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An Aussie at Kandersteg
After the success of the first World Scout Jamboree in England in 1920, when the UK was on a post-war high and anything was possible, Baden-Powell had a dream: “Why can’t this go on forever, a sort of permanent Jamboree?”
After a series of fortunate, and almost unlikely events, the dream of a World Scout Centre was realised. My job, along with the other 160+ staff that rotate through here each year, is to continue to realise this dream.
Tucked away high in the Swiss Alps is Kandersteg International Scout Centre. Every year more than 12,000 Scouts from all around the world visit to take part in more than 140 program activities, most of them guided by other Scouts from all the corners of the globe.
Baden Powell’s dream was not only for this permanent mini Jamboree to exist, it was for Scouts to come here and live their dream. Whether it be climbing a mountain, making new international friendships, or learning and experiencing new things, they could come to Kandersteg and do it.
The marketing slogans for the Centre take full advantage of this and encourage Scouts to “come and live dream” and “experience the magic” and, as cheesy as these are, they are remarkably true. I am now on my third contract here at the Centre, drawn back each time by the magic of place, and yes, I am living my dream.
Just like a Jamboree, the friendships are easy and long lasting and the atmosphere electric. I live up high in the mountains where the air is fresh, the food healthy and my lifestyle active. I ride my bike to work, go hiking or skiing on my days off, depending on the weather, and all within two minutes of my front door.
My current flat mates are from the United Kingdom, Sri Lanka and Kenya and I work in an office with four other staff from Ireland, Canada, Finland and South Africa, and party all night long with staff and guests from literally every corner of the globe.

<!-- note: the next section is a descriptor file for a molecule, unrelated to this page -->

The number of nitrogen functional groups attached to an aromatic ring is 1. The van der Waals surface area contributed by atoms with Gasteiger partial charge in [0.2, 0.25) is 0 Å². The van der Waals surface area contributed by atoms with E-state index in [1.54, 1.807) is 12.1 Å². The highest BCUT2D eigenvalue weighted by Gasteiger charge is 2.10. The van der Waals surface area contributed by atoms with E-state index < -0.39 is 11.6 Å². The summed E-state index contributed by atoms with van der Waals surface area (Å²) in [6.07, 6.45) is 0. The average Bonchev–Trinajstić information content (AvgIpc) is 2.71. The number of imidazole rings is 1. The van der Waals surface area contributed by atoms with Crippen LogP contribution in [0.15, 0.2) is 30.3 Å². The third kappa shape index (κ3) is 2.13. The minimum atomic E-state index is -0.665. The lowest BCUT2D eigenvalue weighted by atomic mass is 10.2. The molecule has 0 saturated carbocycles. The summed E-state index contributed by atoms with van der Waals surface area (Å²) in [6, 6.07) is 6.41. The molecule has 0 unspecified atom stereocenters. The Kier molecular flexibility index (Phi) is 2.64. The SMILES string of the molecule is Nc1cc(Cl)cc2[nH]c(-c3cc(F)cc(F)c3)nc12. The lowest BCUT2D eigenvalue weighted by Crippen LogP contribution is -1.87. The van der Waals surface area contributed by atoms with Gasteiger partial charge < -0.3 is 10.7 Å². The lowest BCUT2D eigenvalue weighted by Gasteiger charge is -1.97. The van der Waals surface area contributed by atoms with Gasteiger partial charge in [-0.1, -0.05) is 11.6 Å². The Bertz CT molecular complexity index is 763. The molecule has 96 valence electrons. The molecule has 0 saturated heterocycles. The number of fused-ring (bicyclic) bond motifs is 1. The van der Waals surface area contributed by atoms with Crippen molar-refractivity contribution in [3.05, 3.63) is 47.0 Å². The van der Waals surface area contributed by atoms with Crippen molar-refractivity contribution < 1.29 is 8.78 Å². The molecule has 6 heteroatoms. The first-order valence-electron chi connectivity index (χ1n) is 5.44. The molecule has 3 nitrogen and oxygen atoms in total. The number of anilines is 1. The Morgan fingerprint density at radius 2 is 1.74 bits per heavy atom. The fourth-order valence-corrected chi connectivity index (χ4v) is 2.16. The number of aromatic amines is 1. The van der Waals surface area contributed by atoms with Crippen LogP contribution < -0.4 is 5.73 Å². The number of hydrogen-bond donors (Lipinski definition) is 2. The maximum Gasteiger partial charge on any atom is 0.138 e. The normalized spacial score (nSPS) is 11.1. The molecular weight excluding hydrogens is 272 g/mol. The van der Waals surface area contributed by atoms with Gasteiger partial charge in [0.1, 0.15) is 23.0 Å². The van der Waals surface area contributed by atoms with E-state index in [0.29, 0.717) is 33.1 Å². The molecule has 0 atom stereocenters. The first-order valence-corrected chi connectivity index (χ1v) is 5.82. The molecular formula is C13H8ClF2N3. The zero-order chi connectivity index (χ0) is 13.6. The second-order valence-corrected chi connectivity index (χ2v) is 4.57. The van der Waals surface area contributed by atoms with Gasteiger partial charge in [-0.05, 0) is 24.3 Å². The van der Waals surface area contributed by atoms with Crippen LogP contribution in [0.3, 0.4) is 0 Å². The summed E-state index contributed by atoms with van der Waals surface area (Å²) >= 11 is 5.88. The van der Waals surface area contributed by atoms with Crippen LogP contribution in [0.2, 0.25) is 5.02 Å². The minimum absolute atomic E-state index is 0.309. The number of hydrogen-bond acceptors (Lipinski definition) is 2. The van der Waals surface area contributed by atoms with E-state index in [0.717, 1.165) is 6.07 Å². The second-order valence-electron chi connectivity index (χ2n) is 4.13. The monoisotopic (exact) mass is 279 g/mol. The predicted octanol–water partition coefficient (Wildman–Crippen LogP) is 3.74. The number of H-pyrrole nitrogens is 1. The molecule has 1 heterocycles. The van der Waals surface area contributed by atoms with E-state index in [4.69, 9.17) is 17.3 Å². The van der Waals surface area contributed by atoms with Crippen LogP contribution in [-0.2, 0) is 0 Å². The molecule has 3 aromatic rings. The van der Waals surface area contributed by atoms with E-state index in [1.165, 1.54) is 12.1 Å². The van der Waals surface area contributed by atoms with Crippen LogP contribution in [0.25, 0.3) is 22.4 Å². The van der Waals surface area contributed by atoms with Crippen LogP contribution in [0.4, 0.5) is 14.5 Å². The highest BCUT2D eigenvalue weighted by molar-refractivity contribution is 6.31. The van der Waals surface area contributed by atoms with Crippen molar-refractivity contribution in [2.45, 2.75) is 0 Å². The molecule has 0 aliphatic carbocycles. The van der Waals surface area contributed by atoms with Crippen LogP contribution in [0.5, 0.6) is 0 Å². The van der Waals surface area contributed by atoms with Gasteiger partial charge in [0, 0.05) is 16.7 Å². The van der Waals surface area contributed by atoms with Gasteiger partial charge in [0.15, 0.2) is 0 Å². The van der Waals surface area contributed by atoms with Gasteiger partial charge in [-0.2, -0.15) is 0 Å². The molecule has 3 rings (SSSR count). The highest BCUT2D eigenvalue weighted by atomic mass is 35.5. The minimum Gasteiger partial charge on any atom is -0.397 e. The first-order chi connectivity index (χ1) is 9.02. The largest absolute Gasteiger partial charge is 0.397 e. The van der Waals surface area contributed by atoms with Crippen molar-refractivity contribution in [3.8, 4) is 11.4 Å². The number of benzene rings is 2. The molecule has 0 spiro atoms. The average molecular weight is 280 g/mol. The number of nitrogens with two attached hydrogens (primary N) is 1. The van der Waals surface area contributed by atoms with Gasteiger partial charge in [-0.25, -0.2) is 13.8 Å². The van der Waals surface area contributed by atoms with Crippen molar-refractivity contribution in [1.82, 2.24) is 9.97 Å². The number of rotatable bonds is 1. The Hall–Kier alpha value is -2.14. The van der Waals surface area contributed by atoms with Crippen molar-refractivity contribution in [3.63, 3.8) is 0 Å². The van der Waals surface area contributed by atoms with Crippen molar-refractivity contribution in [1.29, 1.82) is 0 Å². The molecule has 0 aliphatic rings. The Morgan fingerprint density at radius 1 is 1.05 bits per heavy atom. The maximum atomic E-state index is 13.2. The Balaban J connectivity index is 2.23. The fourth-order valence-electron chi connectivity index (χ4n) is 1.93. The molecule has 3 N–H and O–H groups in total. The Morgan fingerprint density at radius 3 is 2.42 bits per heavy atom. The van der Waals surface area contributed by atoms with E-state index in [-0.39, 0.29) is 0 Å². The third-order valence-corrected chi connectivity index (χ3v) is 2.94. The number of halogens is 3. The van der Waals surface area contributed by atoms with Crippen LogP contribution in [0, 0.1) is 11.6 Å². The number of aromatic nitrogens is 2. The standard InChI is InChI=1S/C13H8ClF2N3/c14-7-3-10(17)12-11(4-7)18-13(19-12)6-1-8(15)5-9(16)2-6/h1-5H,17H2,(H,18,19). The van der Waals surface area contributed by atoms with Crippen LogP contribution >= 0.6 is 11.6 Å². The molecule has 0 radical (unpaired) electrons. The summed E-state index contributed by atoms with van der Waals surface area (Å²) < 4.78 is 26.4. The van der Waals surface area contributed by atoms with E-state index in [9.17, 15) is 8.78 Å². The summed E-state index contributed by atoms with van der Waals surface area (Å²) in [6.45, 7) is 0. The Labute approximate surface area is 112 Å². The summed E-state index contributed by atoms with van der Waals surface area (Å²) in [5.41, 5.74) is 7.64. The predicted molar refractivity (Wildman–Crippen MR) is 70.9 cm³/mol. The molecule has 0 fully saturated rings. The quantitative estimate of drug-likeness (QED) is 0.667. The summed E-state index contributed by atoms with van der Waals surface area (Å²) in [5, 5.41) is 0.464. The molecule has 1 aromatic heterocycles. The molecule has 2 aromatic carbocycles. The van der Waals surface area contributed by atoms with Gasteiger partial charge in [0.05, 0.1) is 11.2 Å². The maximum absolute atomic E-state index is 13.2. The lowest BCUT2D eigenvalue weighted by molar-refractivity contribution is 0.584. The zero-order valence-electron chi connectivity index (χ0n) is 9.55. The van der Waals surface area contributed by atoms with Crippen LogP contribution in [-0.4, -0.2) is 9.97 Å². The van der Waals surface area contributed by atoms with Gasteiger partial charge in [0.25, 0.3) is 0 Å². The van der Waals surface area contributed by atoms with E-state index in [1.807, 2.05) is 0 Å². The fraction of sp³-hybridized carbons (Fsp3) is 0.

My first position at the Centre was as a volunteer member of the Short Term Staff. Short Term Staff come to Kandersteg for a three-month season (spring, summer, autumn and winter) and work in all areas of the centre – Program, Kitchen, Laundry, Administration etc. After this I was a Snow and Ice glacier guide for the Centre, running exclusively the Snow and Ice programme during the Summer months, and now I am the Assistant Programme Director, where I help the 12,000 guests per year get the most out of their stay by coordinating and managing all the activities run at the Centre, training the staff to run them, managing the operations of the department as well as ensuring that all of this is done safely and smoothly.
The most common question I get asked about my job here in Kandersteg is what I have learnt, or what I have gained from my experience. Not only have I learnt to swear in lots of different languages, appreciate cultural differences on a scale unknown to humanity and to drive on the wrong side of the road, I have learnt that no matter which side of the world, which country, which Scout association you come from, Scouting means something different to everyone. Everyone brings something different to the permanent Jamboree, and everyone leaves with an understanding of something else.
This always comes to haunt me when I’m addressing a meeting or conference with members from organisations such as the World Scout Bureau or a WOSM regional office or another NGO. What does Scouting mean to me, and how does what I‘m talking about or listening to affect Scouting for me? For me, no matter what I do on the other side of the world, it still means hanging out with my Venturer crew and having a good laugh, turning the weekend into a long weekend and getting out to the bush and climbing a mountain, sitting around the fire and talking till the sun rises. This is what creates the magic of Kandersteg – the confluence of everyone’s Scouting ideas into one place.
When my contract ends here in Switzerland, someone else will take over to ensure that the magic continues, to ensure that Baden-Powell’s dream is realised, and hopefully also to ensure that Australia, as well as the Asia-Pacific Region has a say at the World Scout Centre.
The most important thing for us, as Australians, is to ensure that we are well represented. The easiest way is to make sure we keep sending staff to the Centre (www.kiscstaff.ch), and when the time comes, there is money for the tiny Australian room to be renovated. In the mean time, I encourage all of the Scouts out there to get into international Scouting – the exchange of culture, of ideas and of friendships will truly enhance your view of Scouting and of the world. I think it is apt that the theme of the next World Scout Jamboree in Sweden 2011 is ’Simply Scouting’ as after all, that is why we’re all here.
By Andrew Cooper, Assistant Program Director at Kandersteg International Scout Centre and a Rover at 1st Balwyn (June 2009)
Thanks to Australian Scout magazine for providing the text and photos for this story.